Saideh Hassib-Tehrani's Fear. The statute itself establishes that what must be shown by a person seeking asylum is something less than what is required by the standard for withholding of deportation. The higher standard for withholding requires showing something that is more probable than not. The standard for showing fear is less. INS v. Cardoza-Fonseca, 480 U.S. 421, 427-32 (1987), Singh v. Ilchert, 69 F.3d 375, 381 (9th Cir. 1995). There is a grave temptation for judges, used as they are to determinations of probability, to invoke unconsciously the higher standard in assessing fear. The Supreme Court reminds us that a chance of one-in-ten of serious harm befalling one is enough to establish fear that qualifies for asylum.
The common teaching of this circuit is that fear has a subjective component and an objective component. The dichotomy is easy to state but not so easy to grasp. Fear is an emotion. As an emotion it must be subjective. Our requirement of an "objective" component reflects the judicial desire to have some way of checking on whether a fear is imaginary or fantastic. We have spoken in terms of evidence showing a credible, direct and specific basis for the fear. Prasad v. INS, 47 F.3d 336, 338 (9th Cir. 1995). We still must integrate that credible, direct and specific basis with the subjective reaction of the person who says that she is scared.
In this case, the claim is not that Saideh Hassib-Tehrani has suffered persecution but that she fears that if she is returned to Iran she will suffer persecution. No one doubts the genuineness of her emotion. Does she have a credible, direct and specific basis for this fear? She cites three bad things that happened to her before she left her native country. Found in mixed company where the host wore his swimsuit she was arrested, handcuffed, taken to a government center, and held for four hours; her name and address were taken. The experience was traumatic ("they hurt me"), and she became depressed, ill and unable to continue with her valued job as a teacher. Subsequently, caught with strands of hair outside her chador, she was seized upon the street by government agents or government-approved vigilantes, put into a car at gunpoint, lectured on her clothing, and driven to her home. Later in the year her home was actually invaded by government agents searching for suspected enemies of the government. None of the incidents in themselves are of such gravity that they constitute persecution. As credible, direct, specific facts which make her fear persecution if she returns to Iran, the incidents have a different significance. They indicate to her that the authorities know about her, know that she has been a nonconformist on points of great importance to the authorities and foretell that she will suffer more serious harm if she is returned to the country.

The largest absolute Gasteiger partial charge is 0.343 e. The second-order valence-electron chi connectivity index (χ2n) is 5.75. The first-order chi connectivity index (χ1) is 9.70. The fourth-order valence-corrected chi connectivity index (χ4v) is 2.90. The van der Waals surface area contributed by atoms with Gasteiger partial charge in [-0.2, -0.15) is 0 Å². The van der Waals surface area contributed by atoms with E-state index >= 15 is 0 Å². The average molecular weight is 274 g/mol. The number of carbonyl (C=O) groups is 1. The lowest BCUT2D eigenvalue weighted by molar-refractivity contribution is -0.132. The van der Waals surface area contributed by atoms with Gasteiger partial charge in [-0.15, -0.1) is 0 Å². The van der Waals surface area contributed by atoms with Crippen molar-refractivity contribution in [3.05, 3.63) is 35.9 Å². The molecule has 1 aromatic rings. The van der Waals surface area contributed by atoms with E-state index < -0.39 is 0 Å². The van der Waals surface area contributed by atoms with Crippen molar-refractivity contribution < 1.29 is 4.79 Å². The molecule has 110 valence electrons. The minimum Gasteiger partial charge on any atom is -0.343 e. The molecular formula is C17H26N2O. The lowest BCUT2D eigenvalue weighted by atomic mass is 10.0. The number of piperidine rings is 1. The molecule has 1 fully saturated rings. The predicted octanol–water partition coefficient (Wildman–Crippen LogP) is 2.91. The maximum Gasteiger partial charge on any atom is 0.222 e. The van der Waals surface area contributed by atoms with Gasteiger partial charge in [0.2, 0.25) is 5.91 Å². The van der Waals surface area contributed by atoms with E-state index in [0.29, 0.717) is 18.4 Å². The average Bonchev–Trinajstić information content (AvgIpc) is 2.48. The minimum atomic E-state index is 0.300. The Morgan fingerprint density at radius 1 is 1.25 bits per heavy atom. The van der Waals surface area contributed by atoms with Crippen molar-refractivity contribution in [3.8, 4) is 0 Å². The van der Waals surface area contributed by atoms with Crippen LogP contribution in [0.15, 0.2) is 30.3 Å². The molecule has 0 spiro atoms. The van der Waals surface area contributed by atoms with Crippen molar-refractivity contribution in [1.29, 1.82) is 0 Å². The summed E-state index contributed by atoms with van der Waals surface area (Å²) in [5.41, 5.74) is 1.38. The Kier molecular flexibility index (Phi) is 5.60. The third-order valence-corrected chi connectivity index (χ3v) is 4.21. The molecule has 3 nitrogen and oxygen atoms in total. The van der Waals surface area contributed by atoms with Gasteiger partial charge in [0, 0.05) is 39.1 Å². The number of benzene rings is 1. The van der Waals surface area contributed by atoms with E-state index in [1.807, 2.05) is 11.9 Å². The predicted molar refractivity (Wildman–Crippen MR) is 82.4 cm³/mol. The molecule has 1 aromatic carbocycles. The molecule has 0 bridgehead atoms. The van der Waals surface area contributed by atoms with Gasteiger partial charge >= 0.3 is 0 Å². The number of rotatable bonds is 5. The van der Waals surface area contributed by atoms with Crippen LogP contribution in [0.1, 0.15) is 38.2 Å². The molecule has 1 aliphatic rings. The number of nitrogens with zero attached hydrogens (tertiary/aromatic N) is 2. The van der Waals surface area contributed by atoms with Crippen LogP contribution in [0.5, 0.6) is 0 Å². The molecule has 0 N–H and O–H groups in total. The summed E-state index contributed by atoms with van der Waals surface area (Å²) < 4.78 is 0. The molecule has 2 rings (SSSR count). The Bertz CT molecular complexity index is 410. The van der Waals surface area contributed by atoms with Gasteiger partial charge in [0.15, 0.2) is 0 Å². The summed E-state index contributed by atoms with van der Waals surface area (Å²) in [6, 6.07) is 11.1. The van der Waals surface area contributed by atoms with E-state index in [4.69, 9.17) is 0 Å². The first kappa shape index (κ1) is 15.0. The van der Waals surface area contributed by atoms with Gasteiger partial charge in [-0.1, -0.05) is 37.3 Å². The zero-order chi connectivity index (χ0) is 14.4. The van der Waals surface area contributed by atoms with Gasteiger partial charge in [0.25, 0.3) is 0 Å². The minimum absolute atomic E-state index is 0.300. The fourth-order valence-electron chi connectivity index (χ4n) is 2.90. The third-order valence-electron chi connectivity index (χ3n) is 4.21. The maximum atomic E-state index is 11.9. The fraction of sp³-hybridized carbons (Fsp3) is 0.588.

The Board stopped its analysis with its finding that she had not suffered persecution in the three incidents. The Board did not address her fear of persecution in the future. The Board focused on her opinions as they had been expressed in Iran. But this focus was as inappropriate as was the Board's stopping at past persecution.
The structure of the statute authorizing asylum is modelled on the Fifteenth Amendment to the Constitution prohibiting the denial of rights "on account of" race, color or previous condition of servitude. Persecution must be "on account of" a characteristic belonging to the victim. INS v. Elias-Zacharias, 502 U.S. 478, 482 (1992). That elementary proposition does not eliminate from consideration the view that the alleged persecutors take of the victim. See Mendoza-Perez v. INS, 902 F.2d 760, 762 (9th Cir. 1990).